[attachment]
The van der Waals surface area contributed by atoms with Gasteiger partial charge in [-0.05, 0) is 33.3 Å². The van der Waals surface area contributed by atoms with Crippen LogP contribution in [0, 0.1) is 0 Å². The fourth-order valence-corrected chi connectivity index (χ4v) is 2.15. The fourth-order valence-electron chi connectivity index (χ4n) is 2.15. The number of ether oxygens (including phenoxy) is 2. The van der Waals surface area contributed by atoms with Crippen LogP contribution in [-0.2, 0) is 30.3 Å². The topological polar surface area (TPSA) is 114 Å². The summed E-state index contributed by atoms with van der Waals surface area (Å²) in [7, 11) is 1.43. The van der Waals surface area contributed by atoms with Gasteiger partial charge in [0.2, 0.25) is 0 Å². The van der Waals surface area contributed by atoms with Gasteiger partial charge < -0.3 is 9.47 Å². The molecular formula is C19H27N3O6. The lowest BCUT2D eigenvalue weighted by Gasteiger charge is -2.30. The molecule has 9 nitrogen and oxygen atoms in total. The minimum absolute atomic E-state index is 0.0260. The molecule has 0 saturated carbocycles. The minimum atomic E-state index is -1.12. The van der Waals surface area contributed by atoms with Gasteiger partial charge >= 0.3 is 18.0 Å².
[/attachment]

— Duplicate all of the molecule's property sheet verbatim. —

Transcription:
The van der Waals surface area contributed by atoms with Gasteiger partial charge in [-0.05, 0) is 33.3 Å². The van der Waals surface area contributed by atoms with Crippen LogP contribution in [0, 0.1) is 0 Å². The fourth-order valence-corrected chi connectivity index (χ4v) is 2.15. The fourth-order valence-electron chi connectivity index (χ4n) is 2.15. The number of ether oxygens (including phenoxy) is 2. The van der Waals surface area contributed by atoms with Crippen LogP contribution in [-0.2, 0) is 30.3 Å². The topological polar surface area (TPSA) is 114 Å². The summed E-state index contributed by atoms with van der Waals surface area (Å²) in [7, 11) is 1.43. The van der Waals surface area contributed by atoms with Gasteiger partial charge in [0.2, 0.25) is 0 Å². The van der Waals surface area contributed by atoms with Gasteiger partial charge < -0.3 is 9.47 Å². The molecular formula is C19H27N3O6. The lowest BCUT2D eigenvalue weighted by Gasteiger charge is -2.30. The molecule has 9 nitrogen and oxygen atoms in total. The minimum absolute atomic E-state index is 0.0260. The molecule has 0 saturated carbocycles. The minimum atomic E-state index is -1.12. The van der Waals surface area contributed by atoms with Gasteiger partial charge >= 0.3 is 18.0 Å².